Why do French regional airports handle comparatively so few passengers?

Nantes Atlantique Airport, on France’s Atlantic coast in the Bay of Biscay, handled its five millionth passenger for the year on 21-Nov-2017, which ranks it seventh among French regional airports. The airport is getting so congested that the go-ahead for the construction of the Notre Dame des Landes airport to replace it is now critical (see ‘Quelle surprise! Residents protest over an airport – but this time they are in favour of it‘).


Summary:

  • French regional airports in the mid-range typically handle fewer passengers each year than do similar airports in countries such as Germany and the UK.
  • This is partly explained by French economic geography and the distribution of population.
  • It is also influenced by a failure to develop long-haul services outside of the Paris region and a lack of LCC penetration, especially by local carriers.

But that statistic also reveals that France’s regional airports are not especially busy compared to those in countries like the UK and Germany. One of those two countries, the UK, has a similar distribution of air passengers in the sense that much of the activity is centred on the capital. In Germany that is not the case; there is a growing tendency there towards equalisation of supply and demand around main two centres (Frankfurt and Munich), with Berlin poised to become a third, and potentially Düsseldorf and Hamburg joining in so that that a ‘box’ of primary and secondary hubs across the country could emerge. (CAPA produced this recent premium report that is valid for subscribers: ‘Germany’s unusual potential for three main airport hubs – or even four or five‘).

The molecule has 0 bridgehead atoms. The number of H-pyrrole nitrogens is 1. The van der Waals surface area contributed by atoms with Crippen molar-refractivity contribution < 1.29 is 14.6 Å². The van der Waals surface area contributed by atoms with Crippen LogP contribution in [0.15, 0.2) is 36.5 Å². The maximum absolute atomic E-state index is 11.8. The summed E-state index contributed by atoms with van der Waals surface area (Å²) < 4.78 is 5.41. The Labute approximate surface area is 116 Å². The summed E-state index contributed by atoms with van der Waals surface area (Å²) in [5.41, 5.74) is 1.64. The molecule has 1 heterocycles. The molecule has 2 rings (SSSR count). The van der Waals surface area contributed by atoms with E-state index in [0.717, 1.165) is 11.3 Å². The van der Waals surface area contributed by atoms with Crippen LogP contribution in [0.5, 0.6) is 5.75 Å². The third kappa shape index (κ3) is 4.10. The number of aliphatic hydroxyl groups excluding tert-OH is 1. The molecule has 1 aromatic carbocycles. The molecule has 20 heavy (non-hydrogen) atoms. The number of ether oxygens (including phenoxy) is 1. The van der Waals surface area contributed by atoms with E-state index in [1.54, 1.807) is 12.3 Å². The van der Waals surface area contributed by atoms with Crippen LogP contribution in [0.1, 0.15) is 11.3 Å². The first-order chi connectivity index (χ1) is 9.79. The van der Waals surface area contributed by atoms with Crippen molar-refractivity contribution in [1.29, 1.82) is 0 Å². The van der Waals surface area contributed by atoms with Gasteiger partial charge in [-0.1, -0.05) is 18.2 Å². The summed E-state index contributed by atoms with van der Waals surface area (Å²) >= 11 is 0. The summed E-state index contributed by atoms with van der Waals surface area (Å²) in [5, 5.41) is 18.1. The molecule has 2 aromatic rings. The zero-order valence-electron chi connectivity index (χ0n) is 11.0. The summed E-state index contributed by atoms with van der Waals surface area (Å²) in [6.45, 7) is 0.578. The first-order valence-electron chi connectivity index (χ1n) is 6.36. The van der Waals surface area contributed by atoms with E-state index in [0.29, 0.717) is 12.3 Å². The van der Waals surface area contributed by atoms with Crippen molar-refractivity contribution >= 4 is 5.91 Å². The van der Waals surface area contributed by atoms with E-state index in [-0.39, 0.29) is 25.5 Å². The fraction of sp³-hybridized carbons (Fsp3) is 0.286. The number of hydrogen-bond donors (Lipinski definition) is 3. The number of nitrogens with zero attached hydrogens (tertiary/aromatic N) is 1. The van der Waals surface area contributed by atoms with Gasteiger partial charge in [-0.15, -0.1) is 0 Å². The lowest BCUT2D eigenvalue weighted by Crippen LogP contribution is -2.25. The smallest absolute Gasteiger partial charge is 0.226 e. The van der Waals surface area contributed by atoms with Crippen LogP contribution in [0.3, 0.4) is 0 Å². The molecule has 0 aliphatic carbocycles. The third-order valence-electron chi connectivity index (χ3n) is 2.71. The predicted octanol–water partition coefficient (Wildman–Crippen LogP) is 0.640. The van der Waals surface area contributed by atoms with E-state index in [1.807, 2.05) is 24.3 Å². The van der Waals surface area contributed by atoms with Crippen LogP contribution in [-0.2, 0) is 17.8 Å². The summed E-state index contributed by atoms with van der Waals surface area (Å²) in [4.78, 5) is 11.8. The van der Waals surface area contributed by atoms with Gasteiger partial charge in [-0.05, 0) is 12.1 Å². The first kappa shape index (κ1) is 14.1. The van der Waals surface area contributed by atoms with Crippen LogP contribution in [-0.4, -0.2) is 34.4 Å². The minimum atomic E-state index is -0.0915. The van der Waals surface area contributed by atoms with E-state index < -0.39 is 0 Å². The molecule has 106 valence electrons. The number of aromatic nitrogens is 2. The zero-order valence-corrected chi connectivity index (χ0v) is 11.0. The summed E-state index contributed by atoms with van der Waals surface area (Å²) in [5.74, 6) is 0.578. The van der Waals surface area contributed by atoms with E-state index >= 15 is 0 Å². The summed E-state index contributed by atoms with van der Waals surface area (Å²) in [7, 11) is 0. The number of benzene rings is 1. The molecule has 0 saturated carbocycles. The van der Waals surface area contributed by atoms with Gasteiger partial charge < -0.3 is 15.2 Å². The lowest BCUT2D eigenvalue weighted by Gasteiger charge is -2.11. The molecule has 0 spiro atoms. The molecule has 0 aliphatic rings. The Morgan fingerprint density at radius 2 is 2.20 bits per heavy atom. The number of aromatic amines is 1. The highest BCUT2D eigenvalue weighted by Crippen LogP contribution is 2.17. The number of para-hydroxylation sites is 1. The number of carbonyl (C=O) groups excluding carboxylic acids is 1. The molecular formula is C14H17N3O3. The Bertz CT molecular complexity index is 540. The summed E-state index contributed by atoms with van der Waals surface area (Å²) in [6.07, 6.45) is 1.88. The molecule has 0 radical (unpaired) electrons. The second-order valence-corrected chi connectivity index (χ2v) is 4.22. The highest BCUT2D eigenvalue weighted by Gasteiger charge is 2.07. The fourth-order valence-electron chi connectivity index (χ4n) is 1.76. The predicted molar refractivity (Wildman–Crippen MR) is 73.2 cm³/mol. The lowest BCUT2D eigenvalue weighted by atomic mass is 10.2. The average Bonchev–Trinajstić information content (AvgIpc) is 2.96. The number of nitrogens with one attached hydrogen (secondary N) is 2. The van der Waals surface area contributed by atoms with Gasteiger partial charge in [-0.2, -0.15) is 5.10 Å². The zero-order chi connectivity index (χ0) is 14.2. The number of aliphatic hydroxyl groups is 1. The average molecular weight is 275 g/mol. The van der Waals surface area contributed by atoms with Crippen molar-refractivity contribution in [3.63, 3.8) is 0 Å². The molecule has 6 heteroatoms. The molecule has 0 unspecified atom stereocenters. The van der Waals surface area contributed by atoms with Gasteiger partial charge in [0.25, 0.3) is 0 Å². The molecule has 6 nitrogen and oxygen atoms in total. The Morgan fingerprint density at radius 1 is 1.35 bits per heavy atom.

Whatever the case, passenger numbers tend to be higher in the mid-range of tables in both Germany and the UK than in France.

TABLE – A Comparison of the top 10 airports in France, Germany and the UK highlights key differences between traffic levels in the country Source: The Blue Swan Daily and CAPA – Centre for Aviation Profiles (data: 2016; NB: The figures for France do not include the trans-border Euroairport, part of which is in France (Mulhouse), or the airports in the overseas territories of Guadeloupe, Réunion or Martinique, each of which would otherwise be in the table)